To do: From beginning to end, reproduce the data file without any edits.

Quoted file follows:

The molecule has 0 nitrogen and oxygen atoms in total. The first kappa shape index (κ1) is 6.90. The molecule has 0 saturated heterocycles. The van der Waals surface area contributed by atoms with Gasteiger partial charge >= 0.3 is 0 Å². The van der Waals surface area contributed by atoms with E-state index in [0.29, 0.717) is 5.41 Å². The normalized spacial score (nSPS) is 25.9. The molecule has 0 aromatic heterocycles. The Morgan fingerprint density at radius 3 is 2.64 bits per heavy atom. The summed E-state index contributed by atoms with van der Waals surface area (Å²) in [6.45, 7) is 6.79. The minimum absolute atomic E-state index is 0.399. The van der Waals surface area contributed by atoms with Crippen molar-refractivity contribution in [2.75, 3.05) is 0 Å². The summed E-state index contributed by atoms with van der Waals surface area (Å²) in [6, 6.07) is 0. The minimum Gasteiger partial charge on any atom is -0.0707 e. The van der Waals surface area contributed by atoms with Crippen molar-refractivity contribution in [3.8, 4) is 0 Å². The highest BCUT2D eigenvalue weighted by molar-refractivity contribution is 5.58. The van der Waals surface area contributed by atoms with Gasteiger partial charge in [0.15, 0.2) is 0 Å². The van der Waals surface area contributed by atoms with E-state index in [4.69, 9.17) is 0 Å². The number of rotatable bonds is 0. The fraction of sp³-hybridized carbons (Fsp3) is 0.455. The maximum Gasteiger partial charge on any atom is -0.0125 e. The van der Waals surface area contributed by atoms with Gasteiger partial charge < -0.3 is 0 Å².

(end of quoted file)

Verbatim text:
The molecule has 0 nitrogen and oxygen atoms in total. The first kappa shape index (κ1) is 6.90. The molecule has 0 saturated heterocycles. The van der Waals surface area contributed by atoms with Gasteiger partial charge >= 0.3 is 0 Å². The van der Waals surface area contributed by atoms with E-state index in [0.29, 0.717) is 5.41 Å². The normalized spacial score (nSPS) is 25.9. The molecule has 0 aromatic heterocycles. The Morgan fingerprint density at radius 3 is 2.64 bits per heavy atom. The summed E-state index contributed by atoms with van der Waals surface area (Å²) in [6.45, 7) is 6.79. The minimum absolute atomic E-state index is 0.399. The van der Waals surface area contributed by atoms with Crippen molar-refractivity contribution in [2.75, 3.05) is 0 Å². The summed E-state index contributed by atoms with van der Waals surface area (Å²) in [6, 6.07) is 0. The minimum Gasteiger partial charge on any atom is -0.0707 e. The van der Waals surface area contributed by atoms with Crippen molar-refractivity contribution in [3.8, 4) is 0 Å². The highest BCUT2D eigenvalue weighted by molar-refractivity contribution is 5.58. The van der Waals surface area contributed by atoms with Gasteiger partial charge in [0.15, 0.2) is 0 Å². The van der Waals surface area contributed by atoms with E-state index in [4.69, 9.17) is 0 Å². The number of rotatable bonds is 0. The fraction of sp³-hybridized carbons (Fsp3) is 0.455. The maximum Gasteiger partial charge on any atom is -0.0125 e. The van der Waals surface area contributed by atoms with Gasteiger partial charge < -0.3 is 0 Å².